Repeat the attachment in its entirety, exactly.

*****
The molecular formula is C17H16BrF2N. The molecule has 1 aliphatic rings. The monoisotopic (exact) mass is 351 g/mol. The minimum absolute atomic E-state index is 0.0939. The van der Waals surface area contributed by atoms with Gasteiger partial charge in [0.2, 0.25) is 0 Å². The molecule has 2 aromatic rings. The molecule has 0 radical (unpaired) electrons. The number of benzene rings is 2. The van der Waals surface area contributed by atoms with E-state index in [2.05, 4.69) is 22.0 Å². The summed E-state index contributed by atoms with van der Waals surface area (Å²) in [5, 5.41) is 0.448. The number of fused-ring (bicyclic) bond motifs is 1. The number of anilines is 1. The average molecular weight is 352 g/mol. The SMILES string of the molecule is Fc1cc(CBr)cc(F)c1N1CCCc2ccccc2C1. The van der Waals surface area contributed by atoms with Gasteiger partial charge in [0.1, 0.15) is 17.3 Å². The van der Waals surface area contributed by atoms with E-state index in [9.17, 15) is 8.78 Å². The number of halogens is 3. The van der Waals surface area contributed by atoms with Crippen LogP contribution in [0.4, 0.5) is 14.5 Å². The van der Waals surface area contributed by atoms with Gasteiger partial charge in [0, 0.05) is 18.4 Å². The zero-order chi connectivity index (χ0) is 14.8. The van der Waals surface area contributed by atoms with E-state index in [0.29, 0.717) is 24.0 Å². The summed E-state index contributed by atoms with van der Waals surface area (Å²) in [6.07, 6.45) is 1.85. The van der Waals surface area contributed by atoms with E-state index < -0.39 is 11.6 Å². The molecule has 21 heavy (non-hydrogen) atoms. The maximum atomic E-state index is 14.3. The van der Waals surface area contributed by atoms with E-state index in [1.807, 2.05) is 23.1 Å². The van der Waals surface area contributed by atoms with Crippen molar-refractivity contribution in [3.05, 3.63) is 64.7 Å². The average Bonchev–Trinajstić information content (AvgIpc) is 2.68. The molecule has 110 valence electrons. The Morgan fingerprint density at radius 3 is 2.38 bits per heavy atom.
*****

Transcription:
The molecular formula is C17H16BrF2N. The molecule has 1 aliphatic rings. The monoisotopic (exact) mass is 351 g/mol. The minimum absolute atomic E-state index is 0.0939. The van der Waals surface area contributed by atoms with Gasteiger partial charge in [0.2, 0.25) is 0 Å². The molecule has 2 aromatic rings. The molecule has 0 radical (unpaired) electrons. The number of benzene rings is 2. The van der Waals surface area contributed by atoms with E-state index in [2.05, 4.69) is 22.0 Å². The summed E-state index contributed by atoms with van der Waals surface area (Å²) in [5, 5.41) is 0.448. The number of fused-ring (bicyclic) bond motifs is 1. The number of anilines is 1. The average molecular weight is 352 g/mol. The SMILES string of the molecule is Fc1cc(CBr)cc(F)c1N1CCCc2ccccc2C1. The van der Waals surface area contributed by atoms with Gasteiger partial charge in [0.1, 0.15) is 17.3 Å². The van der Waals surface area contributed by atoms with E-state index in [9.17, 15) is 8.78 Å². The number of halogens is 3. The van der Waals surface area contributed by atoms with Crippen LogP contribution in [0.4, 0.5) is 14.5 Å². The van der Waals surface area contributed by atoms with Gasteiger partial charge in [0, 0.05) is 18.4 Å². The zero-order chi connectivity index (χ0) is 14.8. The van der Waals surface area contributed by atoms with E-state index in [0.29, 0.717) is 24.0 Å². The summed E-state index contributed by atoms with van der Waals surface area (Å²) in [6.07, 6.45) is 1.85. The van der Waals surface area contributed by atoms with E-state index < -0.39 is 11.6 Å². The molecule has 21 heavy (non-hydrogen) atoms. The maximum atomic E-state index is 14.3. The van der Waals surface area contributed by atoms with E-state index in [1.807, 2.05) is 23.1 Å². The van der Waals surface area contributed by atoms with Crippen molar-refractivity contribution in [3.05, 3.63) is 64.7 Å². The average Bonchev–Trinajstić information content (AvgIpc) is 2.68. The molecule has 110 valence electrons. The Morgan fingerprint density at radius 3 is 2.38 bits per heavy atom.